WABF (War Against Bad Furniture)
Friday has come and the shop is mostly clean, and ready for the start of the new work week.
Whats Playing: Cello Concerto, Op. 85 in E minor by Sir Edward Elgar with the BBC Symphony Orchestra
Why? We millennials love it when the beat drops!
also many a bird chirping
Smell: Cherry Blossom Rubio with a hint of sawn beetle kill
Drink of Choice: Strawberry Vanilla Olipop
Lesson of the week: Sometimes it’s good to get thrown into the fire. You’ll see how fast you can really move
Three jobs went out this week. A sit stand desk made with cherry and stained with chocolate Rubio
Also a dinning room table with 8 chairs and a leaf. This piece is made of White ash and is colored by Ebony Osmo. These were received by clients who have fun written in their blood. This gave us the freedom to add unique designs to the feet and even a nice tactile pocket under the arm rests of every chair. We appreciate clients who give us the ability to have some freedom with their piece.
On a side note, this instantly maxed out our new 6×12 trailer. I have no idea how we could have delivered this one in the former delivery vehicle, a 2013 Honda odyssey minivan.
Along with a slew of some of the hardiest cutting boards Idaho has to offer! All pre oiled and final sanded in the photos.
A job two years in the making had some forward movement this week! The arches of this custom pergola have been built and bent by a local shop here in Nampa. They ended up being just a little too big for the trailer we borrowed and now will need to be delivered by semi truck!
This has by far been our longest project in the making.
Many things have been built this week. Problems have come and gone on nearly every one of these projects. That cherry stand up desk was sanded and re stained more than once. The leaf in the white ash able took a beefy blow with a pipe clamp just a few days before the delivery date (thankfully we were able to iron that out. Yes iron, like you would iron your clothes). Those bumps, knicks, and scratches in the wood have left their marks on us as well. Spiked emotion states of frustration to the head holding sighs of appeared failure. All these projects leave behind its story in the shop and in the craftsman. Their marks teach us patience. They teach us to go with the flow. To adapt and to overcome. James has told me many times now that one of the marks of great craftsman is how they learn how to work with their mistakes and the complications that arise. Some things are just out of the craftsman hands. This week in Idaho smoke had rolled in pretty think from all the surrounding forrest fires. All the smoke turned our dry dessert climate into the swamp lands of Georgia. In our non climate controlled wood shop, the wood began doing many funky things. A large number of glue joints raised to the surface and they lost that smooth to the touch feel. Who knew a forrest fire in Oregon could manipulate the craftsmans table he’s about to finish? Now we know, and next time we can make a preemptive adjustment. In the mean time we have yet another opportunity to humble ourselves. To practice that all desired patience.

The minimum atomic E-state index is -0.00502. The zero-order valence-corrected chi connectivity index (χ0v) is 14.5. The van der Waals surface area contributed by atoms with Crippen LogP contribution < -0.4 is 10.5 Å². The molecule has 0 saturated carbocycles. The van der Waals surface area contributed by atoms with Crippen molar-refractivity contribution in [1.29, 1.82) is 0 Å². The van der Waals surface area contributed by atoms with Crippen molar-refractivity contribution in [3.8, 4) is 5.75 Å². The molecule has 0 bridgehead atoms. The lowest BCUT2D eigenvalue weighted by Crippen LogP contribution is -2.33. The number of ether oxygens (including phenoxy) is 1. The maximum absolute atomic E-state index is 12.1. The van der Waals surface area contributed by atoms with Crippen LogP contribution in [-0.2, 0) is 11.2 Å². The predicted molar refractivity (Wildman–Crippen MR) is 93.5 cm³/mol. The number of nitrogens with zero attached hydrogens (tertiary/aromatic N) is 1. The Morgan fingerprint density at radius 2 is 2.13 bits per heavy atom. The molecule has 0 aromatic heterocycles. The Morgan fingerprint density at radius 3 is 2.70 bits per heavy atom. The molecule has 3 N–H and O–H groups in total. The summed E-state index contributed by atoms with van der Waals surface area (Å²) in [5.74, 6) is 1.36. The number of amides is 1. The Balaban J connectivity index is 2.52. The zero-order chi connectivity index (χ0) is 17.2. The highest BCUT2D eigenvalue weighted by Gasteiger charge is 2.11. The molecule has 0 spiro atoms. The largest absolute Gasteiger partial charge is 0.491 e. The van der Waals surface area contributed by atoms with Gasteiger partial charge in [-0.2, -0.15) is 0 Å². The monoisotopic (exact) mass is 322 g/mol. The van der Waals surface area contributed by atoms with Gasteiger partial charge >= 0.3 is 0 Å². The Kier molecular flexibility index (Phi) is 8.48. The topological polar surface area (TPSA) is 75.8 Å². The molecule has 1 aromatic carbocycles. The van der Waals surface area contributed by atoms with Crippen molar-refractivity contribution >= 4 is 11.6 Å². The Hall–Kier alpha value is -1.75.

With a heavy heart we also had to say goodbye to one of the OG craftsman of MHW. The operations wizard himself Mike Spomer.
Mike finally decided to re retire. If you have worked with us during the past Five years you can count on this chiseled 75 year old man to have laid his experienced hands and mighty wisdom on your piece. His future now entails long morning walks on the golf course and helping young men and women with budget finance. His other great passions in life (other than his wife Val of course).
The future for MHW? For now it’s just James and Jake. The sons of thunder flying wood chips and making sawdust.
All I know for sure is we will be having fun!